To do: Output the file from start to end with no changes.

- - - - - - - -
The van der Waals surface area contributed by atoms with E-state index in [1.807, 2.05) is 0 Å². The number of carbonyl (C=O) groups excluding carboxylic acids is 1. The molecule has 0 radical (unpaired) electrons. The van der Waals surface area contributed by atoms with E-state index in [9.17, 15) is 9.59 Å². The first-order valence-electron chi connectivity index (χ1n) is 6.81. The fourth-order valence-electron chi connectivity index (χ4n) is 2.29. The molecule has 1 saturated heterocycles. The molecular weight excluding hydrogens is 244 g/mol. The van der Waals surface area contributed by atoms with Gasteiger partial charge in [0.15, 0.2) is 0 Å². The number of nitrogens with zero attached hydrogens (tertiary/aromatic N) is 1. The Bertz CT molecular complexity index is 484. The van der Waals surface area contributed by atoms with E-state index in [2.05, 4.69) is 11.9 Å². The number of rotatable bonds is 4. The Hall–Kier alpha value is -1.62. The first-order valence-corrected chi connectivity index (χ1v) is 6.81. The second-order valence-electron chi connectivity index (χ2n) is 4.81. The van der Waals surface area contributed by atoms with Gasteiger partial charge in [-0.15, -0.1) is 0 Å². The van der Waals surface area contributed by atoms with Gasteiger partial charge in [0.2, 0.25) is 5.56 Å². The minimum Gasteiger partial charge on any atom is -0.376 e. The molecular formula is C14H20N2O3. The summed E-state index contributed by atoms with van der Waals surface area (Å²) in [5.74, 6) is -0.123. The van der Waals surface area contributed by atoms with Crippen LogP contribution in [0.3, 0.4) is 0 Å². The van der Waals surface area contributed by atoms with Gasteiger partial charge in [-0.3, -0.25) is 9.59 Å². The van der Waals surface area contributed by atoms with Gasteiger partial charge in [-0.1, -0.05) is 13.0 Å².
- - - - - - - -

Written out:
The van der Waals surface area contributed by atoms with E-state index in [1.807, 2.05) is 0 Å². The number of carbonyl (C=O) groups excluding carboxylic acids is 1. The molecule has 0 radical (unpaired) electrons. The van der Waals surface area contributed by atoms with E-state index in [9.17, 15) is 9.59 Å². The first-order valence-electron chi connectivity index (χ1n) is 6.81. The fourth-order valence-electron chi connectivity index (χ4n) is 2.29. The molecule has 1 saturated heterocycles. The molecular weight excluding hydrogens is 244 g/mol. The van der Waals surface area contributed by atoms with Gasteiger partial charge in [0.15, 0.2) is 0 Å². The number of nitrogens with zero attached hydrogens (tertiary/aromatic N) is 1. The Bertz CT molecular complexity index is 484. The van der Waals surface area contributed by atoms with E-state index in [2.05, 4.69) is 11.9 Å². The number of rotatable bonds is 4. The Hall–Kier alpha value is -1.62. The first-order valence-corrected chi connectivity index (χ1v) is 6.81. The second-order valence-electron chi connectivity index (χ2n) is 4.81. The van der Waals surface area contributed by atoms with Gasteiger partial charge in [-0.15, -0.1) is 0 Å². The van der Waals surface area contributed by atoms with Gasteiger partial charge in [0.2, 0.25) is 5.56 Å². The minimum Gasteiger partial charge on any atom is -0.376 e. The molecular formula is C14H20N2O3. The summed E-state index contributed by atoms with van der Waals surface area (Å²) in [5.74, 6) is -0.123. The van der Waals surface area contributed by atoms with Crippen LogP contribution in [0.3, 0.4) is 0 Å². The van der Waals surface area contributed by atoms with Gasteiger partial charge in [-0.3, -0.25) is 9.59 Å². The van der Waals surface area contributed by atoms with Gasteiger partial charge in [-0.1, -0.05) is 13.0 Å².